A Masters in Business Administration, or MBA, is considered by many to be the catalyst to the start of a business career. Most people see significant salary increases after graduation-our data shows a 44% increase in salary after graduation, and total compensation increasing by 82%.
MBA’s are a great career reset button. An engineer saw his salary jump from $65,000 to $317,500 after graduating, pivoting to a role in investment banking.
But how to begin? What are the best schools? The process can be a bit daunting, so we took a look at the application process for MBA programs and found out the next steps for those considering graduate education.
Graduate school may be a bit far off for undergraduate students, but it’s never too early to start thinking about! The average age of an incoming student in business school is 27. Applicants have gone out into the working world, and either want to take a break to go to business school or possibly take classes at night and continue to work. Many MBA students felt stuck in their current career path, and decided to go to to business school to jumpstart their career. Our data indicates that 90% of all full time MBA students changed either their pre-MBA industry or their job function.
To get into most business schools (including all of the top programs), students have to take the GMAT, or Graduate Management Admission Test. Think of it like the SAT or ACT. The GMAT was taken 247,432 times in 2015, though this includes people that took the test multiple times, which is common – business schools will accept your best score typically, no matter how many times you’ve taken it. The test last 3.5 hours and is broken up into 4 parts including: analytical writing, integrated reasoning, quantitative, and verbal. Many people get nervous taking the quantitative section-check out this study guide to stay ahead. Most schools also require letters of recommendation and expect professional work experience (the top full-time programs seem to place a higher weight on work experience given the higher relative average age of students). Take a look at the official GMAT site here.*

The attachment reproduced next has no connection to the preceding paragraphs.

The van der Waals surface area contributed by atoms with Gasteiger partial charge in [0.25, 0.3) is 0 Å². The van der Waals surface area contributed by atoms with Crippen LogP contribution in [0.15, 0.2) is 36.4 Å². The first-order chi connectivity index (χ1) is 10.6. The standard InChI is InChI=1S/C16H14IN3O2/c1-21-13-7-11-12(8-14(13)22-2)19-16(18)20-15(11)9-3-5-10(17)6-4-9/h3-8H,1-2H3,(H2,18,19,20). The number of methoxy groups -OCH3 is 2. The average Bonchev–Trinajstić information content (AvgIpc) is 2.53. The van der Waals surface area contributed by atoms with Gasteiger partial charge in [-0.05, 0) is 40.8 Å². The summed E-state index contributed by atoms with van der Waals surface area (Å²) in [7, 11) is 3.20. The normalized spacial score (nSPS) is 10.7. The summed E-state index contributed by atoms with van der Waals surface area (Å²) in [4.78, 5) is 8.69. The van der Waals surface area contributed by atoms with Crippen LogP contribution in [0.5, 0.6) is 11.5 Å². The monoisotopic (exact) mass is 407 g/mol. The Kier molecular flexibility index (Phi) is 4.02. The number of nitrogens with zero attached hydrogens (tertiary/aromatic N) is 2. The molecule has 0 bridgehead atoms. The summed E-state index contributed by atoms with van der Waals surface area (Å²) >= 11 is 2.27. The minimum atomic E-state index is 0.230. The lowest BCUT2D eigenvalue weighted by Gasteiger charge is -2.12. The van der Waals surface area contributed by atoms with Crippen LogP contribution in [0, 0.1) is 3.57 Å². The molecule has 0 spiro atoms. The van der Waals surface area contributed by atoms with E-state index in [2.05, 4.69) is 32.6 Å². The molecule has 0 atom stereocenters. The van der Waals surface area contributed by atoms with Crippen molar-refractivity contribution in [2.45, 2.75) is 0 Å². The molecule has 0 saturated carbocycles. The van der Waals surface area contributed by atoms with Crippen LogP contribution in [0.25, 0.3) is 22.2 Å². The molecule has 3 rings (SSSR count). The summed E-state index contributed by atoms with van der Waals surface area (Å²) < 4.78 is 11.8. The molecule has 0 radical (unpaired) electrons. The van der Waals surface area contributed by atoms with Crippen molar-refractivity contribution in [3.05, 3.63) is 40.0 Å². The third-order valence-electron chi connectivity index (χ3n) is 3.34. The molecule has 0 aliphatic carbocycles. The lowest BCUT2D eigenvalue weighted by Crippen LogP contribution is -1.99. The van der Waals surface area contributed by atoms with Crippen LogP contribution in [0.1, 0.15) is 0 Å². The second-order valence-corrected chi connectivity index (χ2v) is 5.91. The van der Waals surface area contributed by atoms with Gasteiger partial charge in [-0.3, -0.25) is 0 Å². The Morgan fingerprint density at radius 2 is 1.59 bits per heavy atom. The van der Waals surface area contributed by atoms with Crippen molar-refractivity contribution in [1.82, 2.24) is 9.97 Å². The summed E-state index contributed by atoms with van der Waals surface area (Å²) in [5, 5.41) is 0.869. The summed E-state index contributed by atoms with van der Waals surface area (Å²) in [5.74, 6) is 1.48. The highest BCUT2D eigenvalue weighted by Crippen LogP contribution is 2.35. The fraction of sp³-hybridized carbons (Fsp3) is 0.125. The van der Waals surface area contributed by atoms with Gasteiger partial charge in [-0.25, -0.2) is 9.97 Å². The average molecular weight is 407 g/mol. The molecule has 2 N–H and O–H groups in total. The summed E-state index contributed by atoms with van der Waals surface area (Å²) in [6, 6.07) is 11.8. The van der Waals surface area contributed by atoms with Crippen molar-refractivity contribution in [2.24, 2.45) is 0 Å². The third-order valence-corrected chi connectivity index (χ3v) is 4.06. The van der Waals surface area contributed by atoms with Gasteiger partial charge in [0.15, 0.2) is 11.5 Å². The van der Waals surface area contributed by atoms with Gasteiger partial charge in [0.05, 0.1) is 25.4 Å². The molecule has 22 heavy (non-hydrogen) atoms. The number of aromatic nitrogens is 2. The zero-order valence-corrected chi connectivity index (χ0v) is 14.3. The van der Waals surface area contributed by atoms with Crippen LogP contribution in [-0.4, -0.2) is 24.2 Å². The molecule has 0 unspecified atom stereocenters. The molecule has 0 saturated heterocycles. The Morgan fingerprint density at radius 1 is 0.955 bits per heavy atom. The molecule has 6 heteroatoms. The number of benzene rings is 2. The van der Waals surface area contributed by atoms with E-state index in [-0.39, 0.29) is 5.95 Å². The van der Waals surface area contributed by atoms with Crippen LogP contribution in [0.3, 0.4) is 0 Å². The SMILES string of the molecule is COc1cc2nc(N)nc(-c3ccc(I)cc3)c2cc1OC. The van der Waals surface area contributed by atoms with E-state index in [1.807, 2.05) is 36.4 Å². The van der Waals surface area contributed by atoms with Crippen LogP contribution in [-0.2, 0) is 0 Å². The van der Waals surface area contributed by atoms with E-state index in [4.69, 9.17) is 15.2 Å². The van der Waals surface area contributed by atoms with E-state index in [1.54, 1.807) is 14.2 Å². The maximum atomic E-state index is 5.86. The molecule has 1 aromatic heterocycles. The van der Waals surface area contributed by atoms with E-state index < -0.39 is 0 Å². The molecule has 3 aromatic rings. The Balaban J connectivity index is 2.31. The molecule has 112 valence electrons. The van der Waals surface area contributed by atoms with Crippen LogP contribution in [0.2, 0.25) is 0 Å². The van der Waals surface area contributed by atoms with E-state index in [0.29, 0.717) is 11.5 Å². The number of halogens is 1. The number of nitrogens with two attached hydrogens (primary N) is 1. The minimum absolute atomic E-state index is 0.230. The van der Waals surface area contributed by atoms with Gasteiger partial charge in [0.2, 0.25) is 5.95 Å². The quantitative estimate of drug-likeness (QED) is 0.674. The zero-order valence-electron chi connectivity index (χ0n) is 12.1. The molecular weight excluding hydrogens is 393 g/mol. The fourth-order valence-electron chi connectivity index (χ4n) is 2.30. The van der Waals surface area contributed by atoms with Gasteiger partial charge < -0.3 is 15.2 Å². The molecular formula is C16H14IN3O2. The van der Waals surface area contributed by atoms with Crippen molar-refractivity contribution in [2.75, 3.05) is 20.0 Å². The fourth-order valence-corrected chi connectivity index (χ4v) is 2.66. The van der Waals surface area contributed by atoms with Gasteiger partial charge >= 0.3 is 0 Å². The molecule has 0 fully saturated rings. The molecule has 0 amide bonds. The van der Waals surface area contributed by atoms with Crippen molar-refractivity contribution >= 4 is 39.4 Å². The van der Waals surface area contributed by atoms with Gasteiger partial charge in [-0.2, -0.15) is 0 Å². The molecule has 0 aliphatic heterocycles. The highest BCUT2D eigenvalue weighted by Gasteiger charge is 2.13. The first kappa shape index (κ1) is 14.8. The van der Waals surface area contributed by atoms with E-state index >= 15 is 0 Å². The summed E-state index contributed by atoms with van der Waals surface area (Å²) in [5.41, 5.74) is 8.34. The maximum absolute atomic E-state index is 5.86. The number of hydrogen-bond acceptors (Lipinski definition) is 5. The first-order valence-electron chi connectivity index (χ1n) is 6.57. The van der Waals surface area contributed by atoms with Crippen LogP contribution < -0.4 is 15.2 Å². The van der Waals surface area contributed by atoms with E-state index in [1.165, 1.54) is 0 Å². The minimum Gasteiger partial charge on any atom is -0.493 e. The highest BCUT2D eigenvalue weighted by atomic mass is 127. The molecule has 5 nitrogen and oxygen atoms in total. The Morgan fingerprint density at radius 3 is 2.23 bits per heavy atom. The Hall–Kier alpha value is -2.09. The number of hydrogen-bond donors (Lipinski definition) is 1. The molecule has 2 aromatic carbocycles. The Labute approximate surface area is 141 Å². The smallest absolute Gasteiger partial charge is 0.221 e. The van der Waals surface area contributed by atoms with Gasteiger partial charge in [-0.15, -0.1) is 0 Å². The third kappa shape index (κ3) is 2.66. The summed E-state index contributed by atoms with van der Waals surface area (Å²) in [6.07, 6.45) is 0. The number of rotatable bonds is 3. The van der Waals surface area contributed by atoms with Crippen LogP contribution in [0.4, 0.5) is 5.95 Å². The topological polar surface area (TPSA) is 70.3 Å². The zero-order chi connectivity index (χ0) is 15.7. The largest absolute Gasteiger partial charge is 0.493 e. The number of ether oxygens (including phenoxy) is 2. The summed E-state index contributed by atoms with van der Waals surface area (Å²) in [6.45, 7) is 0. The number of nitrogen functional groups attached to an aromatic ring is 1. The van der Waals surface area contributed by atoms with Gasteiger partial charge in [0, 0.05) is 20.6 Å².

Along with the GMAT, many of the top schools accept the GRE test as well in order to diversify the candidate pool. The GRE is a more generic test for graduate schools, with less of an emphasis on business. Before taking the GRE make sure the schools you’re applying to accept it.
Here’s a list of the top 10 business schools as they are currently ranked, followed by their average GMAT score and acceptance rates. These average scores are all within the 90th percentile of all GMAT scores, and the average GMAT score is 551.94, out of 800 possible points.
Awesome! You’ve taken the GMAT and have a great score, and you’re ready to start applying. What next? An important thing to keep in mind with MBA programs are the concentrations of the program, sort of like a major. There may be schools offering concentrations tailored to your specific programs, including very specific concentrations like museum leadership at the University of Delaware. Be sure to find a program that meets your specific interests and career goals.
Obviously the most important thing about all of this is the ability to afford graduate school. Unfortunately, like most higher education, the top programs can be quite expensive. Stanford estimates a cost of $218,436 to complete the 2 year program, though this includes a very conservative living allowance of $33,294 a year. For the highly qualified (again, typically determined by high GMAT scores or stellar work record), scholarships are available – check out this site for MBA scholarships.
Not all MBA programs are quite this expensive though. Bloomberg provides this chart that goes over how quickly you can expect a return on your MBA investment, with the University of Wisconsin-Madison offering the highest return of over 50% within the first year of postgraduate work.
If you think an MBA might be a good option for you long-term, it’s important to keep in mind now what may affect future applications. Undergraduate GPA does matter, along with any work experience possible from internships or part time jobs. Keep your goals in mind, and good luck applying!
Still not convinced an MBA is for you? Check out our analysis on whether you should apply to grad school right now or wait.
Questions? Comments? Chat with us.
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